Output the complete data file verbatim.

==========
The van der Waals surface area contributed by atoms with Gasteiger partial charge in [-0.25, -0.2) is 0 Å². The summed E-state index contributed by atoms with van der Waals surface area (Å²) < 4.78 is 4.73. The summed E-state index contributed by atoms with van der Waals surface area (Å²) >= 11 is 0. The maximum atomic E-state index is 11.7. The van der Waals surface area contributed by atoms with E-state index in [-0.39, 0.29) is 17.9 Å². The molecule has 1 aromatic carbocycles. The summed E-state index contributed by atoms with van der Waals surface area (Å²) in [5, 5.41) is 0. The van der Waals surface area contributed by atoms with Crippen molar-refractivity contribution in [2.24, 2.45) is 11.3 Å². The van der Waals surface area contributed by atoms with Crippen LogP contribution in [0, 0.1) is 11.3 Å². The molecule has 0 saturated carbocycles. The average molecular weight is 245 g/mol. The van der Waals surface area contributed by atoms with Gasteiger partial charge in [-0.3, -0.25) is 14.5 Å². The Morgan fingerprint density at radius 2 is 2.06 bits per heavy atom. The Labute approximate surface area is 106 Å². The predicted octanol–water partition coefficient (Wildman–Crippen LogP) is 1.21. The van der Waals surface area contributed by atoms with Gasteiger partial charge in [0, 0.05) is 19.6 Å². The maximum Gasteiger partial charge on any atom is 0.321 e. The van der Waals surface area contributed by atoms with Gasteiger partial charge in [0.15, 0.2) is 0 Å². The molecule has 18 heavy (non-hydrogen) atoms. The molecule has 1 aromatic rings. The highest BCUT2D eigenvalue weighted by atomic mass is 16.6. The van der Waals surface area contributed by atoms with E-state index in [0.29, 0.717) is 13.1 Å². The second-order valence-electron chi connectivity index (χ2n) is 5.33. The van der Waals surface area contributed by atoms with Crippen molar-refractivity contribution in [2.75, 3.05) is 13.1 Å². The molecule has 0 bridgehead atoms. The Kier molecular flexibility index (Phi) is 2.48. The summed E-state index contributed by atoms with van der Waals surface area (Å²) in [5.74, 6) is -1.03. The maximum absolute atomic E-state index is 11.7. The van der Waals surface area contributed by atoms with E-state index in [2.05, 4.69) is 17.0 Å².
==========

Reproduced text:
The van der Waals surface area contributed by atoms with Gasteiger partial charge in [-0.25, -0.2) is 0 Å². The summed E-state index contributed by atoms with van der Waals surface area (Å²) < 4.78 is 4.73. The summed E-state index contributed by atoms with van der Waals surface area (Å²) >= 11 is 0. The maximum atomic E-state index is 11.7. The van der Waals surface area contributed by atoms with E-state index in [-0.39, 0.29) is 17.9 Å². The molecule has 1 aromatic carbocycles. The summed E-state index contributed by atoms with van der Waals surface area (Å²) in [5, 5.41) is 0. The van der Waals surface area contributed by atoms with Crippen molar-refractivity contribution in [2.24, 2.45) is 11.3 Å². The van der Waals surface area contributed by atoms with Crippen LogP contribution in [0, 0.1) is 11.3 Å². The molecule has 0 saturated carbocycles. The average molecular weight is 245 g/mol. The van der Waals surface area contributed by atoms with Gasteiger partial charge in [-0.3, -0.25) is 14.5 Å². The Morgan fingerprint density at radius 2 is 2.06 bits per heavy atom. The Labute approximate surface area is 106 Å². The predicted octanol–water partition coefficient (Wildman–Crippen LogP) is 1.21. The van der Waals surface area contributed by atoms with Gasteiger partial charge in [0, 0.05) is 19.6 Å². The maximum Gasteiger partial charge on any atom is 0.321 e. The van der Waals surface area contributed by atoms with Gasteiger partial charge in [0.15, 0.2) is 0 Å². The molecule has 18 heavy (non-hydrogen) atoms. The molecule has 1 aromatic rings. The highest BCUT2D eigenvalue weighted by atomic mass is 16.6. The van der Waals surface area contributed by atoms with E-state index in [0.29, 0.717) is 13.1 Å². The second-order valence-electron chi connectivity index (χ2n) is 5.33. The van der Waals surface area contributed by atoms with Crippen molar-refractivity contribution in [2.75, 3.05) is 13.1 Å². The molecule has 0 bridgehead atoms. The Kier molecular flexibility index (Phi) is 2.48. The summed E-state index contributed by atoms with van der Waals surface area (Å²) in [5.74, 6) is -1.03. The maximum absolute atomic E-state index is 11.7. The van der Waals surface area contributed by atoms with E-state index in [2.05, 4.69) is 17.0 Å².